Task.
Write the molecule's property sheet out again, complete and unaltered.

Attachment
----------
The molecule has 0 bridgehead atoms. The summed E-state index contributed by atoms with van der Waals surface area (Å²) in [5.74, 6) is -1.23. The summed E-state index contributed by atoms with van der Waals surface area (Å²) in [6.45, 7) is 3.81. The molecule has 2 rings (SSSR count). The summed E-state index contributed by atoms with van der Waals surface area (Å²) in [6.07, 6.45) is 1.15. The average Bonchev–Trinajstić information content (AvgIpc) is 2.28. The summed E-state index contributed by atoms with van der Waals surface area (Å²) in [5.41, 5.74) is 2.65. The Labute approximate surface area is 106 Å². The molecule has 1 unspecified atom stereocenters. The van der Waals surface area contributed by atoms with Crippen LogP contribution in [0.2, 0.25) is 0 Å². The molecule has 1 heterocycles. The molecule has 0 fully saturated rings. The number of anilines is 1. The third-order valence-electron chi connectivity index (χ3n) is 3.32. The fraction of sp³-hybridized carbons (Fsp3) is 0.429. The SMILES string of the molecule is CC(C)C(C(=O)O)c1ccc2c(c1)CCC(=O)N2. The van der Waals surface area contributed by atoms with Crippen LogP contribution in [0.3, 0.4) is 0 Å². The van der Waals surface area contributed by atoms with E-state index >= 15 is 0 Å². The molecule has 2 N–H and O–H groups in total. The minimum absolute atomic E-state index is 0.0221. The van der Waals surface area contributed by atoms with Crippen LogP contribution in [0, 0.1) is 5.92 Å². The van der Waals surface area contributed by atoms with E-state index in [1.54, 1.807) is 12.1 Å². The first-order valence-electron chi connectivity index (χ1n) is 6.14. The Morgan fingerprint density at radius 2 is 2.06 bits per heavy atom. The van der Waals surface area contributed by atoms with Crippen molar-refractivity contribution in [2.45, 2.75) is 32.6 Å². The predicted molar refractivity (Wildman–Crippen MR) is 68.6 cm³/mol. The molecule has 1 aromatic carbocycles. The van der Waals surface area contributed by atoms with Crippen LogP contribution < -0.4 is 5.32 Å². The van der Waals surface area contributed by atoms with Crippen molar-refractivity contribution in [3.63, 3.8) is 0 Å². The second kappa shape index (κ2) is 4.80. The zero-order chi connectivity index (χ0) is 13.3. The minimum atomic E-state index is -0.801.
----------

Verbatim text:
The molecule has 0 bridgehead atoms. The summed E-state index contributed by atoms with van der Waals surface area (Å²) in [5.74, 6) is -1.23. The summed E-state index contributed by atoms with van der Waals surface area (Å²) in [6.45, 7) is 3.81. The molecule has 2 rings (SSSR count). The summed E-state index contributed by atoms with van der Waals surface area (Å²) in [6.07, 6.45) is 1.15. The average Bonchev–Trinajstić information content (AvgIpc) is 2.28. The summed E-state index contributed by atoms with van der Waals surface area (Å²) in [5.41, 5.74) is 2.65. The Labute approximate surface area is 106 Å². The molecule has 1 unspecified atom stereocenters. The van der Waals surface area contributed by atoms with Crippen LogP contribution in [0.2, 0.25) is 0 Å². The molecule has 1 heterocycles. The molecule has 0 fully saturated rings. The number of anilines is 1. The third-order valence-electron chi connectivity index (χ3n) is 3.32. The fraction of sp³-hybridized carbons (Fsp3) is 0.429. The SMILES string of the molecule is CC(C)C(C(=O)O)c1ccc2c(c1)CCC(=O)N2. The van der Waals surface area contributed by atoms with Crippen LogP contribution in [0.3, 0.4) is 0 Å². The van der Waals surface area contributed by atoms with E-state index >= 15 is 0 Å². The molecule has 2 N–H and O–H groups in total. The minimum absolute atomic E-state index is 0.0221. The van der Waals surface area contributed by atoms with Crippen LogP contribution in [0, 0.1) is 5.92 Å². The van der Waals surface area contributed by atoms with E-state index in [1.54, 1.807) is 12.1 Å². The first-order valence-electron chi connectivity index (χ1n) is 6.14. The Morgan fingerprint density at radius 2 is 2.06 bits per heavy atom. The van der Waals surface area contributed by atoms with Crippen molar-refractivity contribution in [2.45, 2.75) is 32.6 Å². The predicted molar refractivity (Wildman–Crippen MR) is 68.6 cm³/mol. The molecule has 1 aromatic carbocycles. The van der Waals surface area contributed by atoms with Crippen LogP contribution < -0.4 is 5.32 Å². The van der Waals surface area contributed by atoms with Crippen molar-refractivity contribution in [3.63, 3.8) is 0 Å². The second kappa shape index (κ2) is 4.80. The zero-order chi connectivity index (χ0) is 13.3. The minimum atomic E-state index is -0.801.